The simulation approaches had the same structure as the multi-stage deterministic matrix model that we used in the parameter validation model with the exception of an additional matrix to track the CWD-positive deer (Fig 5, Table 2). We simulated 4 25-year deer population scenarios: no CWD with no harvest, CWD with no harvest, CWD with male harvest, and CWD with harvest of both sexes. For simulations without deer harvest, we simply set harvest to zero. In simulations with harvests, harvest was entered as a constant in each model but we incrementally increased harvest (1%, 2%, etc. of adult deer removed from the population) for each additional model until the population declined at year 25. This approach was used to determine the maximum constant annual harvest rate a CWD-positive population could sustain without declining.

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Fig 5. Schematic representing the white-tailed deer life cycle used in CWD simulations.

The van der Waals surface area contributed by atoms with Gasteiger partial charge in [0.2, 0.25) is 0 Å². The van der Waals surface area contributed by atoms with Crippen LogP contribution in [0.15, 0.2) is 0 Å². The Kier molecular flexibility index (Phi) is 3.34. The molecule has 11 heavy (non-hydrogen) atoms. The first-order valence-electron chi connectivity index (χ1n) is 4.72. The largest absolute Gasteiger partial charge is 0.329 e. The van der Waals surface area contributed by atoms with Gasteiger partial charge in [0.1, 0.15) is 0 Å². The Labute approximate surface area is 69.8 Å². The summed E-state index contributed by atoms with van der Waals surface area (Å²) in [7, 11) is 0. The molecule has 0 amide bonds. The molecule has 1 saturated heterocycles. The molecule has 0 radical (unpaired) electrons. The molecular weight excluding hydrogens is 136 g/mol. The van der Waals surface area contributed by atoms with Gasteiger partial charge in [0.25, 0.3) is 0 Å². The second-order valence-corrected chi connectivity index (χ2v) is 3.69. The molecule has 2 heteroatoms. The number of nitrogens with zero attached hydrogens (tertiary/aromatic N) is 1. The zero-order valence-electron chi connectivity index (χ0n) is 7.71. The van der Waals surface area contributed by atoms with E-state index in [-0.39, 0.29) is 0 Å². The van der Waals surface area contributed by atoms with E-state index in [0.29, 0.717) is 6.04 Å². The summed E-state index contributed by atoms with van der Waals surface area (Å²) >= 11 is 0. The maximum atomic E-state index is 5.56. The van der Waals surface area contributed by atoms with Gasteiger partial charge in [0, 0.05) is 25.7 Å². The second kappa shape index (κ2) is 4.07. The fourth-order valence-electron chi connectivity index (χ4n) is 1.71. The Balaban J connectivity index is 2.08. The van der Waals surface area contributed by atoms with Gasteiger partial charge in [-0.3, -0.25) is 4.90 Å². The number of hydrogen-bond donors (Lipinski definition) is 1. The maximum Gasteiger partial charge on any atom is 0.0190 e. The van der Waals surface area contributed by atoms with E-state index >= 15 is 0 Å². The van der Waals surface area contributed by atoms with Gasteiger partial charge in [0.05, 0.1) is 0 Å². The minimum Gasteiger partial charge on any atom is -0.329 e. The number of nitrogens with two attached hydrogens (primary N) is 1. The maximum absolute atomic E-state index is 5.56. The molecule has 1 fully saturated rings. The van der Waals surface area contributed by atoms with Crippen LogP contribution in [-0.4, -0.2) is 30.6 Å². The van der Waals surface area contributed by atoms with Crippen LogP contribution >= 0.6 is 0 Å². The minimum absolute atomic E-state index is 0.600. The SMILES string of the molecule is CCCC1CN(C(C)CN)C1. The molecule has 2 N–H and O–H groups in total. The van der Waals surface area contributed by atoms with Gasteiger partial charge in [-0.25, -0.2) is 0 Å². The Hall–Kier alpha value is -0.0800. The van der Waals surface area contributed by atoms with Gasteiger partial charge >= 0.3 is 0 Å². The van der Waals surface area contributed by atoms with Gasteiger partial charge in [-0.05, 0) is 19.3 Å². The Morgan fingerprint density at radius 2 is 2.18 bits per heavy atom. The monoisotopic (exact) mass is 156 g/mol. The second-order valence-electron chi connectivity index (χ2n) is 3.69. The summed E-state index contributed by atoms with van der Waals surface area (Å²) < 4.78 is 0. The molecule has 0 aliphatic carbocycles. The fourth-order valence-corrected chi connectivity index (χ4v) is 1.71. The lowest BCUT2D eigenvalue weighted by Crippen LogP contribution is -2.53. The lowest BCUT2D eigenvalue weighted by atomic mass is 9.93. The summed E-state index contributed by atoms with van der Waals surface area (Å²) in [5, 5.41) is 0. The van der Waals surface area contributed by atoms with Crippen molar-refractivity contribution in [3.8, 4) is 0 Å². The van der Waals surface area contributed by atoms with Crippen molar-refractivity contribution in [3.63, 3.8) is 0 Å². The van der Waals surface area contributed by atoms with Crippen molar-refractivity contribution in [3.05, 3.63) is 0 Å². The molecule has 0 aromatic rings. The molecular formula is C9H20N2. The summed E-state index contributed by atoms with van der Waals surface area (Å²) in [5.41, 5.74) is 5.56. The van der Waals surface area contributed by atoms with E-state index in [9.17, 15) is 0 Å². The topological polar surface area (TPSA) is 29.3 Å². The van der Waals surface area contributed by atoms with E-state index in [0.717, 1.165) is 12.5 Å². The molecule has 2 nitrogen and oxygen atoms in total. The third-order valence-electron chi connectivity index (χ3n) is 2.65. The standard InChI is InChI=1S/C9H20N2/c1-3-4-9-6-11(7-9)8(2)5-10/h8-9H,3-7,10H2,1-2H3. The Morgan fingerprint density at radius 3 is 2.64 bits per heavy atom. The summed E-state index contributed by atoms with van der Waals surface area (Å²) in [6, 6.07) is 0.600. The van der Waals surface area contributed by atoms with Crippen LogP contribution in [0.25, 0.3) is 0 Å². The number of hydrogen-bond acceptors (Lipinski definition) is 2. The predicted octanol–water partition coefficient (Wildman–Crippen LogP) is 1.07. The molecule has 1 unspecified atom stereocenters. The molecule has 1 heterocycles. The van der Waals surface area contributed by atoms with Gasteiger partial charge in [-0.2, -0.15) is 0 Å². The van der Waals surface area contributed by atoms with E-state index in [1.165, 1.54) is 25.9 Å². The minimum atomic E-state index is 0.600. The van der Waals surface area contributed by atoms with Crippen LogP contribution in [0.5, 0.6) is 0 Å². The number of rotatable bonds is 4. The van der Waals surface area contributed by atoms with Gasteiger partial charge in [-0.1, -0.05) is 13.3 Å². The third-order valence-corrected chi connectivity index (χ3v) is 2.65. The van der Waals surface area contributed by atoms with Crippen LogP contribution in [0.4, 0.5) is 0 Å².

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For the CWD parameters, we used age- and sex-specific prevalence rates from white-tailed deer in Wisconsin ([27], Table 3). The age- and sex-specific prevalence rates were weighted to reflect differential risk in terms of becoming infected. For instance, given 1,000 deer in a population with a 1% prevalence, 10 deer would be infected. Allocating the 10 infections towards the weighted sex- and age-specific prevalence rates (Table 3), 1.37 4.5-year old males would be infected (0.137 * 10 infected deer). Then in year 2, the number of new infections, after accounting for the infected deer present in the population, would be allocated again towards the appropriate sex- and age-classes. Mortalities due to CWD were assumed to be additive to natural mortality. We have no evidence that mortality events due to CWD in semi-arid environments would be compensatory [62] because deer population dynamics typically are density-independent and influenced more by highly erratic environmental conditions and subsequent changes in forage resources than by density [2225]. Many life processes are negatively influenced when a population exhibits density-dependent population dynamics [63]; however, large-scale, longitudinal experimental studies in South Texas indicate adult body mass was the only life process influenced in a 4-fold difference in deer density [22,24]. Further, fawn recruitment in the same experimental study was not influenced by deer density [58].